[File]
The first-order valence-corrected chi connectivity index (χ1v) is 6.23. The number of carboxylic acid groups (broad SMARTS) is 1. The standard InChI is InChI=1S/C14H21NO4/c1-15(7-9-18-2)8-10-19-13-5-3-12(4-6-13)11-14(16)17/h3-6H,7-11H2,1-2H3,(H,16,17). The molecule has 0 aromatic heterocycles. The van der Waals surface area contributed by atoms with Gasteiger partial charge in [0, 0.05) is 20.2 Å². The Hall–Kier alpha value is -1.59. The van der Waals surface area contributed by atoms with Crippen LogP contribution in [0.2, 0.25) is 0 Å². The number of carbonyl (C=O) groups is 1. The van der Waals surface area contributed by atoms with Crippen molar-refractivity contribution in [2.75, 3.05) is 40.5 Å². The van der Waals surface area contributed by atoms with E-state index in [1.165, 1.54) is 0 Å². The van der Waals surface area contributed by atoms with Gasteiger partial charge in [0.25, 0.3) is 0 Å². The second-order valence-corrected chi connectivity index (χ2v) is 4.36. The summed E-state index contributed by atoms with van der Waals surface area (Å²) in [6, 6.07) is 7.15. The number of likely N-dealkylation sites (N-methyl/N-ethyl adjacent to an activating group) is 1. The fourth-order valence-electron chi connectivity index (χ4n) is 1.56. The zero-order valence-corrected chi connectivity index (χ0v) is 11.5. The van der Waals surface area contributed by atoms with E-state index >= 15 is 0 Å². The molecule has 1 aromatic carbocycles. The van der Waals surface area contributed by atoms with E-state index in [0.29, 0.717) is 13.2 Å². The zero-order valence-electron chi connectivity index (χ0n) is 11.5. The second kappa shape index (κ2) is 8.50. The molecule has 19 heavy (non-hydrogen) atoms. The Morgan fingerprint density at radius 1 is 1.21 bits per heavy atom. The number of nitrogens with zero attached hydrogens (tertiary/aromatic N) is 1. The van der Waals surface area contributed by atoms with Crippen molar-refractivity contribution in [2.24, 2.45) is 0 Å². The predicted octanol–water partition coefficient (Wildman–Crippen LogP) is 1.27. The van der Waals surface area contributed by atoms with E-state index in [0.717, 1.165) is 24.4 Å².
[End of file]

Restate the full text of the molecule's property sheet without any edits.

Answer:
The first-order valence-corrected chi connectivity index (χ1v) is 6.23. The number of carboxylic acid groups (broad SMARTS) is 1. The standard InChI is InChI=1S/C14H21NO4/c1-15(7-9-18-2)8-10-19-13-5-3-12(4-6-13)11-14(16)17/h3-6H,7-11H2,1-2H3,(H,16,17). The molecule has 0 aromatic heterocycles. The van der Waals surface area contributed by atoms with Gasteiger partial charge in [0, 0.05) is 20.2 Å². The Hall–Kier alpha value is -1.59. The van der Waals surface area contributed by atoms with Crippen LogP contribution in [0.2, 0.25) is 0 Å². The number of carbonyl (C=O) groups is 1. The van der Waals surface area contributed by atoms with Crippen molar-refractivity contribution in [2.75, 3.05) is 40.5 Å². The van der Waals surface area contributed by atoms with E-state index in [1.165, 1.54) is 0 Å². The van der Waals surface area contributed by atoms with Gasteiger partial charge in [0.25, 0.3) is 0 Å². The second-order valence-corrected chi connectivity index (χ2v) is 4.36. The summed E-state index contributed by atoms with van der Waals surface area (Å²) in [6, 6.07) is 7.15. The number of likely N-dealkylation sites (N-methyl/N-ethyl adjacent to an activating group) is 1. The fourth-order valence-electron chi connectivity index (χ4n) is 1.56. The zero-order valence-corrected chi connectivity index (χ0v) is 11.5. The van der Waals surface area contributed by atoms with E-state index >= 15 is 0 Å². The molecule has 1 aromatic carbocycles. The van der Waals surface area contributed by atoms with E-state index in [0.29, 0.717) is 13.2 Å². The zero-order valence-electron chi connectivity index (χ0n) is 11.5. The second kappa shape index (κ2) is 8.50. The molecule has 19 heavy (non-hydrogen) atoms. The Morgan fingerprint density at radius 1 is 1.21 bits per heavy atom. The number of nitrogens with zero attached hydrogens (tertiary/aromatic N) is 1. The van der Waals surface area contributed by atoms with Crippen molar-refractivity contribution in [2.24, 2.45) is 0 Å². The predicted octanol–water partition coefficient (Wildman–Crippen LogP) is 1.27. The van der Waals surface area contributed by atoms with E-state index in [0.717, 1.165) is 24.4 Å².